About two years ago, Tom Sullivan purchased a boat.
Pardon the rough analogy, but just as he is the captain of that vessel, Coach Sullivan is firmly entrenched as the skipper of UMBC Men’s Basketball. He has taken the program to heights that were thought of as impossible, and envisions an even brighter future for the burgeoning university.
“We have established that UMBC is an entity in college athletics,” said Sullivan. “Others look at our program and they see it as a program they would like to emulate.”
Over the summer, as he prepared to enter his eighth season in Baltimore, Coach Sullivan signed a two-year contract extension through the 2006-07 season.
“I am the type of person who enjoys being in one place and building something that will last,” said Coach Sullivan. “I enjoy the environment and I think the people here espouse the same philosophy of putting the student-athlete first.”
Coach Sullivan, 52, was selected as UMBC’s sixth head coach from a field of more than 100 applicants in April of 1995. He was the assistant basketball coach at Seton Hall University from 1987-1994. In 1988, the Pirates received their first-ever NCAA Tournament bid, and the following season, they advanced to the national championship game. In Sullivan’s tenure, Seton Hall earned six NCAA Tournament bids in seven years, and Sullivan recruited such NBA-bound players as Terry Dehere, Anthony Avent, and Luther Wright.
After a pair of difficult seasons at UMBC, college basketball fans began to see the efforts of Coach Sullivan and his staff pay off as the Retrievers improved by 8.5 games to 14-14 in 1997-98. Then in 1998-99, UMBC took to the Northeast Conference like a Chesapeake Bay Retriever to water, winning the regular season title with a record 17 league wins. The Bronx, New York, native was named Big South Conference Coach of the Year and NEC Coach of the Year in those two years.
The last two seasons have produced more combined wins (38) than any back-to-back years in the program’s 16 years of Division I competition. Coach Sullivan has the highest winning percentage (52-26, .667) of any current coach in the NEC and his career total of 246 victories ranks fourth in the league behind legendary Jim Phelan (819) of Mt. St. Mary’s, Sacred Heart’s Dave Bike (392) and FDU’s Tom Green (307). He needs four wins to hit the 250 mark in his career and eight to become the second UMBC coach to record 100 coaching victories.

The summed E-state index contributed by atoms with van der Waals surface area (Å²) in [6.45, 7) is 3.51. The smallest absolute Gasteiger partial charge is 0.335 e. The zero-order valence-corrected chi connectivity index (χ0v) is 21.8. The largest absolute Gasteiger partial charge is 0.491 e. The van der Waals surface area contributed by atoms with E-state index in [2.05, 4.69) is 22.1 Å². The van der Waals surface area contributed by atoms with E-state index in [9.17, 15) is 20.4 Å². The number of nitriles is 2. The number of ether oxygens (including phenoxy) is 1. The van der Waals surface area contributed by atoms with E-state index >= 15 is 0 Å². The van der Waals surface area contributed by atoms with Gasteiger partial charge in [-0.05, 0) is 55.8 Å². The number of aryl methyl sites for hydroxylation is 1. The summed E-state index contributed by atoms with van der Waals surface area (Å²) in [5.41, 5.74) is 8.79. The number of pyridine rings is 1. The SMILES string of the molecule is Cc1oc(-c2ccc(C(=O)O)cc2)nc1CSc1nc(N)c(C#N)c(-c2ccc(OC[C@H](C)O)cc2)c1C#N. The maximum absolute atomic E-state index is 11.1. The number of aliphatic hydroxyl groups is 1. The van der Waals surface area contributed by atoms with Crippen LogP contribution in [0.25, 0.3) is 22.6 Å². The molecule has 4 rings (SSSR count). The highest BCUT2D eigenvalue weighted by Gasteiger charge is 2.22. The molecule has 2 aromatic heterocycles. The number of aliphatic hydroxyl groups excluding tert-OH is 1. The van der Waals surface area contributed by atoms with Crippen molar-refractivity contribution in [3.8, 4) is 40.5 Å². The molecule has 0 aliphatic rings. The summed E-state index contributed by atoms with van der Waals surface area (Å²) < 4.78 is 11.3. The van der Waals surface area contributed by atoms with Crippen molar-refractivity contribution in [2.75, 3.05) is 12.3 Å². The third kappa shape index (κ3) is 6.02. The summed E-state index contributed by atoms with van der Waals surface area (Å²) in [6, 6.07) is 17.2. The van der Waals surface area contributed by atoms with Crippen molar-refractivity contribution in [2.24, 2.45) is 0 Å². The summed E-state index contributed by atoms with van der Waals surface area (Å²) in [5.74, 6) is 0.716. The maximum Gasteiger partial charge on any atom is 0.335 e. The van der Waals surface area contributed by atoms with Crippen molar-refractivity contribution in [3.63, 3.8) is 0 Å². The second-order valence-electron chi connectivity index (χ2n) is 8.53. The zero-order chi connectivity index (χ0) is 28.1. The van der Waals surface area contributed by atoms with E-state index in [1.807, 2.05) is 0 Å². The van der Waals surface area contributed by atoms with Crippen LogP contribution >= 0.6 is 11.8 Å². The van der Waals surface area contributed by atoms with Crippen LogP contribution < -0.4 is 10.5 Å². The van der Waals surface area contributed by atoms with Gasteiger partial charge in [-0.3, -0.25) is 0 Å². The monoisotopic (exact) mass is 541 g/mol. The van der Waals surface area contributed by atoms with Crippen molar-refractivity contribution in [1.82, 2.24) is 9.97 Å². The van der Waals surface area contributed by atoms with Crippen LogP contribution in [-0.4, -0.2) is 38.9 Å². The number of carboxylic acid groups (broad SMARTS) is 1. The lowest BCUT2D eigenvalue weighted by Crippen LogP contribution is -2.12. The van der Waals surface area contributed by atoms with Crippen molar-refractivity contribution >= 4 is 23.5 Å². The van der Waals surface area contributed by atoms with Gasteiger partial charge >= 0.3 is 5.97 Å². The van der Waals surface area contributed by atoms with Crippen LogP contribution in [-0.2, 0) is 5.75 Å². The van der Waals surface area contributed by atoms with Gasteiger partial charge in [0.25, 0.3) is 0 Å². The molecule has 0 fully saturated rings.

“What we have established is that if you are going to beat us, you’re going to have to play a good game,” said Sullivan. “That’s always been my goal since I came here; that we would be a force in Division I basketball and I think we’ve accomplished that now.”
The UMBC mentor was a great playground player growing up in the Bronx, New York, but struggled to make his freshman team in high school. “That was a real wake-up call. I started to realize that the game requires not only talent, but the ability to play within certain systems and structures.”
Coach Sullivan went on to a distinguished high school and collegiate career. He was a four-year letterwinner at Fordham, and was the squad’s MVP and co-captain as a senior, leading the Rams to the NIT Tourament that season. He captured the prestigious Haggerty Award, presented by the Metropolitan Basketball Writers to the area’s outstanding player, in that senior season of 1972. He was drafted by the New York Knicks in 1972, and played professionally in Italy (1972-73) and Switzerland (1974-75). He earned a B.A. degree in Psychology from Fordham in 1972.
It was at Fordham that Coach Sullivan began his long-time association with P.J. Carlesimo. Carlesimo was his host during Sullivan’s initial visit to Fordham, and when Sullivan’s parents moved to Miami, he spent many holidays with the Carlesimos.
Between his stints in Europe, “Sully” spent a year as an assistant at Hunter College (1973-74), and after his time in Switzerland, returned to the states to assist Carlesimo for a year at New Hampshire College, before taking the reigns the following season.
He was the head coach at New Hampshire College from 1976-1985. In nine seasons, he compiled a record of 152-99 (.606). He was named New England Coach of the Year in 1979-80 and 1980-81, when NHC went 22-8 and 23-7 respectively and won two consecutive NCAA New England Championships. Coach Sullivan was also the Director of Athletics at New Hampshire College. He served as head coach at Manhattan College for the 1985-86 campaign, before rejoining P.J. Carlesimo at Seton Hall.
“My experience at Seton Hall taught me it is not always the most talented team that wins, but the one with the most cohesion and focus,” said Sullivan. “It is something that is developing here where the players have a greater understanding of how to win through the intangibles of the game, like defense and will power.”
Coach Sullivan is a member of the Hall of Fame at both Fordham University (1986) and New Hampshire College (1989). He coached for six summers in the Superior League in Puerto Rico and has done clinics around the world, including Greece, Italy, Great Britain, and Japan.
He credits many of his own coaches, some dating back to grammar school, such as Digger Phelps, P.J. Carlesimo and Lou Carneseca, as those who shaped his coaching philsophy. “Cumulatively, the coaches that have had the greatest influence on me all approached the game with a fierceness to win and approached it without any excuses.”
Tom married his wife, Juliana, shortly after taking the position at UMBC and the couple resides in Catonsville, Maryland. He is proud to call Baltimore his home.